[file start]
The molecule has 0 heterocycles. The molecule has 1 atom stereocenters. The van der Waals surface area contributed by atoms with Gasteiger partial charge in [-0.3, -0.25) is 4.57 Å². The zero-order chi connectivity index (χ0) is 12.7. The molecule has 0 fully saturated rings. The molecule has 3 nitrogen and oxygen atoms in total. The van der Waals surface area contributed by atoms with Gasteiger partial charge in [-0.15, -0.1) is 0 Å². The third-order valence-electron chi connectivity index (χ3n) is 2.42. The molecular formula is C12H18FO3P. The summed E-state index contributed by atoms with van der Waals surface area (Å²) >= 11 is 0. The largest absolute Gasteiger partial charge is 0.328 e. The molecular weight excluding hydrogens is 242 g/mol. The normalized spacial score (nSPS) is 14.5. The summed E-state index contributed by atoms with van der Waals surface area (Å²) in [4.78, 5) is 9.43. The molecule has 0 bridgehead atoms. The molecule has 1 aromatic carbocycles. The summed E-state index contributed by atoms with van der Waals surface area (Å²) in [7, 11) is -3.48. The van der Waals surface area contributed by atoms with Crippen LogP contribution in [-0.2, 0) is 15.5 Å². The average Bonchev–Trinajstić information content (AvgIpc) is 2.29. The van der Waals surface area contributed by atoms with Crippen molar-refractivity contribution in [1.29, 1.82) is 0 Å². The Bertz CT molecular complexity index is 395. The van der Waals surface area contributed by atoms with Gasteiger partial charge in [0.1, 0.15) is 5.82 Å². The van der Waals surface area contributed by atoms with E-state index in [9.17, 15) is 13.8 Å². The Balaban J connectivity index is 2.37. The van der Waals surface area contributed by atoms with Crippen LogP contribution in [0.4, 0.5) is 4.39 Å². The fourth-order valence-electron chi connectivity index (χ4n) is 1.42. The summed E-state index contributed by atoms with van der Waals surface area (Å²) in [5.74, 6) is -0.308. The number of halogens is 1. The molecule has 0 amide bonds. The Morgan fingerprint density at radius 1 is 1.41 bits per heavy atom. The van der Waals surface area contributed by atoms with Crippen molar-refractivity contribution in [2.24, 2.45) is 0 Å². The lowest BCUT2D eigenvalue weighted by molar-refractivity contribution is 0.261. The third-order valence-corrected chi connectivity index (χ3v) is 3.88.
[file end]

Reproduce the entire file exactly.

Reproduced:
The molecule has 0 heterocycles. The molecule has 1 atom stereocenters. The van der Waals surface area contributed by atoms with Gasteiger partial charge in [-0.3, -0.25) is 4.57 Å². The zero-order chi connectivity index (χ0) is 12.7. The molecule has 0 fully saturated rings. The molecule has 3 nitrogen and oxygen atoms in total. The van der Waals surface area contributed by atoms with Gasteiger partial charge in [-0.15, -0.1) is 0 Å². The third-order valence-electron chi connectivity index (χ3n) is 2.42. The molecular formula is C12H18FO3P. The summed E-state index contributed by atoms with van der Waals surface area (Å²) >= 11 is 0. The largest absolute Gasteiger partial charge is 0.328 e. The molecular weight excluding hydrogens is 242 g/mol. The normalized spacial score (nSPS) is 14.5. The summed E-state index contributed by atoms with van der Waals surface area (Å²) in [4.78, 5) is 9.43. The molecule has 0 bridgehead atoms. The molecule has 1 aromatic carbocycles. The summed E-state index contributed by atoms with van der Waals surface area (Å²) in [7, 11) is -3.48. The van der Waals surface area contributed by atoms with Crippen LogP contribution in [-0.2, 0) is 15.5 Å². The average Bonchev–Trinajstić information content (AvgIpc) is 2.29. The van der Waals surface area contributed by atoms with Crippen molar-refractivity contribution in [1.29, 1.82) is 0 Å². The Bertz CT molecular complexity index is 395. The van der Waals surface area contributed by atoms with Gasteiger partial charge in [0.1, 0.15) is 5.82 Å². The van der Waals surface area contributed by atoms with E-state index in [9.17, 15) is 13.8 Å². The Balaban J connectivity index is 2.37. The van der Waals surface area contributed by atoms with Crippen LogP contribution in [0.4, 0.5) is 4.39 Å². The fourth-order valence-electron chi connectivity index (χ4n) is 1.42. The summed E-state index contributed by atoms with van der Waals surface area (Å²) in [5.74, 6) is -0.308. The number of halogens is 1. The molecule has 0 amide bonds. The Morgan fingerprint density at radius 1 is 1.41 bits per heavy atom. The van der Waals surface area contributed by atoms with Crippen molar-refractivity contribution in [2.24, 2.45) is 0 Å². The lowest BCUT2D eigenvalue weighted by molar-refractivity contribution is 0.261. The third-order valence-corrected chi connectivity index (χ3v) is 3.88.